May 15th, 2024

Your March and April 2024 global market update

Last time, in our January and February 2024 global market update, we reported that six key stock market indices from around the world had posted positive returns.

Unfortunately, by the end of April, three of these major indices had reported downturns. The below table reports index performances between 1 and 30 April 2024.

Source: JP Morgan

Keep reading to discover key takeaways from market movements in the UK, Europe, the US, and Asia.


You may be pleased to read that despite some indices reporting downturns, the UK FTSE All-Share posted a 2.5% return in April.

According to the Office for National Statistics (ONS), the UK labour market saw an uptick at the start of the year, with 352,000 more payrolled employees registered between February 2023 and February 2024.

What’s more, the reports that inflation rose by 3.2% in the year to March 2024, down from 3.4% in February.

Meanwhile, the Bank of England (BoE) kept the base rate of interest fixed at 5.25%, as it has done since August 2023.

All this, in combination with a solid performance from the energy and commodities sectors, contributed to the UK FTSE All Share being the highest-performing index in the above chart for April.


US markets have been performing impressively since the final quarter of 2023 – but in April 2024, the tide began to turn.

Interestingly, in Q1 2024 (ending on 31 March), the S&P 500 posted a 10.6% return thanks to an expectation that the Federal Reserve (Fed) would cut central interest later in the year, among other factors.

But throughout April, rising bond yields placed pressure on equity valuations. When bond yields rise, this increases borrowing costs for corporations, potentially leading to lower profit margins that are then reflected in a company’s share price.

This said, according to the US Bureau of Labor Statistics, total nonfarm labour employment grew by 175,000 in April. Plus, the Bureau of Economic Analysis says that US GDP grew by 1.6% in the first quarter of the year.

As such, there is no need to panic if you hold US stocks that fell in value in April. Remember that short-term market volatility is normal, and that this may not have an impact on your long-term investment goals.


As you read in the above table, the MSCI Europe ex-UK index reported a -1.5% return in April.

Yet our discretionary fund manager (DFM), Brooks Macdonald, reported that several regions hit all-time highs in Q1 2024, including European markets. So, the dip experienced in April may simply reflect a cooling off period after a surge in investor confidence at the start of the year.

What’s more, preliminary figures reflect that eurozone inflation has remained stubborn at 2.4% in April, according to CNBC, perhaps contributing to the poor performance of European markets.

In more positive news, CNBC also says that GDP across the region rose by 0.3% in the first quarter of 2024, seeing an end to the recessionary conditions experienced in the final quarter of 2023.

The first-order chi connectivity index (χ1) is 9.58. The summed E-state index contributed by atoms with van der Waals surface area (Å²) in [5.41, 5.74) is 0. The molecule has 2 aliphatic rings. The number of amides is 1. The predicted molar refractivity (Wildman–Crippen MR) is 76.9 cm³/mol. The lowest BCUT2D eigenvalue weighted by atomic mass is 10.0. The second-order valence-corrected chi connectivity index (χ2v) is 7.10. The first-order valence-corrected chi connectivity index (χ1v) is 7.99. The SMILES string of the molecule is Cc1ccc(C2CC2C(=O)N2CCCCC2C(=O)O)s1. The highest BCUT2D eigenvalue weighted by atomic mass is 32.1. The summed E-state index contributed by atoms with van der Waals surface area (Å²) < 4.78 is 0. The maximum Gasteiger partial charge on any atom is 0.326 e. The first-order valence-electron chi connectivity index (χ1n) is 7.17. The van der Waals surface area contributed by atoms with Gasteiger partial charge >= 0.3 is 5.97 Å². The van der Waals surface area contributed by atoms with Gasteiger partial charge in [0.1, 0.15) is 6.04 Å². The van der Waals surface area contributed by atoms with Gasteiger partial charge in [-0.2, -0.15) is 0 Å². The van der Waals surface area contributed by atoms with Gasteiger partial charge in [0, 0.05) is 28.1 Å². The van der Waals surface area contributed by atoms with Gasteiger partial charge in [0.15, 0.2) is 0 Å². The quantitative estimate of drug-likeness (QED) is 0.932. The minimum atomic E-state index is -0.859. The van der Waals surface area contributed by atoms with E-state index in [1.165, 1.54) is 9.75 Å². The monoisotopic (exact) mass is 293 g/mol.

Of course, the ongoing war in Ukraine could continue to have an effect on share prices as well as the overall economic outlook for Europe.


Surprisingly, the Japan TOPIX reported negative growth of -0.9% in April, after returning extraordinary highs last year (in the year to April 2024, the index saw a 17.1% return).

This has to do with Japanese currency, the yen, reaching a “decade’s low” in April, according to the Guardian, due to a widening gap between Japan’s central interest rate and the interest rates of other major nations. In addition, Japan is experiencing labour shortages, and among other factors, this led to Japan sliding into a recession in February 2024.

As a result, the Bank of Japan (BoJ) increased its historically low central interest rate from -0.1% to between 0% and 0.1% in March – its first interest rate uplift in 17 years.

Outside of Japan, the MSCI Asia ex-Japan reported a 1.3% gain in April. This is positive news considering that in China, negative inflation had dampened investors’ confidence in markets throughout 2023 and at the start of 2024.

We can help you put together an investment portfolio based on your unique goals

Here at Prosser Knowles, we understand that building an investment portfolio geared towards your specific goals can be difficult.

Professional investment advice can help you feel confident in your decisions and help you to take control of your future. Email or request a callback from one of our advisers.

Please note

This article is no substitute for financial advice and should not be treated as such. To determine the best course of action for your individual circumstances, please contact us.

The value of your investments (and any income from them) can go down as well as up and you may not get back the full amount you invested. Past performance is not a reliable indicator of future performance.

Investments should be considered over the longer term and should fit in with your overall attitude to risk and financial circumstances.

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